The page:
Endowing researchers with new skills and a wider range of competences, while offering them attractive working conditions, is a crucial aspect of the MSCA. In addition to mobility between countries, the MSCA also seek to break the real and perceived barriers between academic and other sectors, especially business. The MSCA follow a “bottom-up” approach, i.e. individuals and organisations working in any area of research can apply for funding. Several MSCA initiatives promote the involvement of industry etc. in doctoral and post-doctoral research. Text taken from www.ec.europa.eu
I will be awarded the ELEVATE to do research on better addiction medicine education for doctors in Ireland and in Canada (www.addictionmedicinefellowship.org). Watch this space for more information.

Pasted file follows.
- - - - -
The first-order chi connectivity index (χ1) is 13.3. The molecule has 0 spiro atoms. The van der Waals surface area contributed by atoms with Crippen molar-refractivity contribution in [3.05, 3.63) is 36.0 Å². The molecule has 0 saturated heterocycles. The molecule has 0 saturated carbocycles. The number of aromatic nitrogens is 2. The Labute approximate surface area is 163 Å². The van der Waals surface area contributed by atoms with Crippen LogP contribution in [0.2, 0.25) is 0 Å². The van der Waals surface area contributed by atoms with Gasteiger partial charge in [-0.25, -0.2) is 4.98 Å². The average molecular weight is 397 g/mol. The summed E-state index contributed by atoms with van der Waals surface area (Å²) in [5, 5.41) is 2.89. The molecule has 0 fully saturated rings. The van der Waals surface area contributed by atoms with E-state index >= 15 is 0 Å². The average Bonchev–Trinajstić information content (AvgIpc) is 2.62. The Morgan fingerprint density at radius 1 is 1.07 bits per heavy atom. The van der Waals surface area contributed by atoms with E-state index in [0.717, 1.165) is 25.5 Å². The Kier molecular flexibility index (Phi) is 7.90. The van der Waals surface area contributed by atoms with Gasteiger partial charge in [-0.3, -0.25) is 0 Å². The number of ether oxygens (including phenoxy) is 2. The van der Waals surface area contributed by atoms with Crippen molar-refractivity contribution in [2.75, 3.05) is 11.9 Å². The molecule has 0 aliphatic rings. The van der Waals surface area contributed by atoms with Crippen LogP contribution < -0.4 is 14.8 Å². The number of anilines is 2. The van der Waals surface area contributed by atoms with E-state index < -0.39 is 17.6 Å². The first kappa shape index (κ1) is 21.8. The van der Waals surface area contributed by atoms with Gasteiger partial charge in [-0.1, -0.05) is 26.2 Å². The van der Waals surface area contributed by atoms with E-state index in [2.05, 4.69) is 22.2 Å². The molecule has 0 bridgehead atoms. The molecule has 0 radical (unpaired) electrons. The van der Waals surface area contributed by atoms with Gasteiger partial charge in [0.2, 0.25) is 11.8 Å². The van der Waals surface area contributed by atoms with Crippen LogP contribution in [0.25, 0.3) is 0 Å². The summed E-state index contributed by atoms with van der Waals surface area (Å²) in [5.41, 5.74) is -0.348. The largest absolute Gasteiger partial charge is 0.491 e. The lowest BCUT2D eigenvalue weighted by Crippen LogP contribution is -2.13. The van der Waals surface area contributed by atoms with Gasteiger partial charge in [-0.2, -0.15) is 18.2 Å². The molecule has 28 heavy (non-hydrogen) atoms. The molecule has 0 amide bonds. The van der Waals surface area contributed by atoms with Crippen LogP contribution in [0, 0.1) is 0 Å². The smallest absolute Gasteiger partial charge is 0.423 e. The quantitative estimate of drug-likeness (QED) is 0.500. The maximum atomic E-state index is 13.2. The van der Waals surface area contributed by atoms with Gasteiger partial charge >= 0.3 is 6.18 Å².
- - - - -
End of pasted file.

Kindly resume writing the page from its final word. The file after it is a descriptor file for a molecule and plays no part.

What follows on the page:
Being able, ready and happy to move for work enhances academic career. On 4th June 2014, in the Gibson Hotel, Dublin, Ireland, the Irish Marie Skłodowska-Curie Office hosted an information day
on the individual fellowships. Guest speaker on the day was Alessandra Luchetti, Head of the EU Marie Skłodowska-Curie Actions Unit (Figure 1). The event, co-organised with InterTradeIreland introduced the new opportunities for researchers in the Marie Skłodowska-Curie Actions under Horizon 2020.
In the past, the Marie Curie Actions programme was one of the big success stories of Irish participation in FP7 funding programme, representing almost €100 million of the €600 million drawn-down by Ireland from FP7. The Actions have funded researchers from industry, community and academia to build their research capacity, with a strong focus on international mobility and strengthening careers for researchers.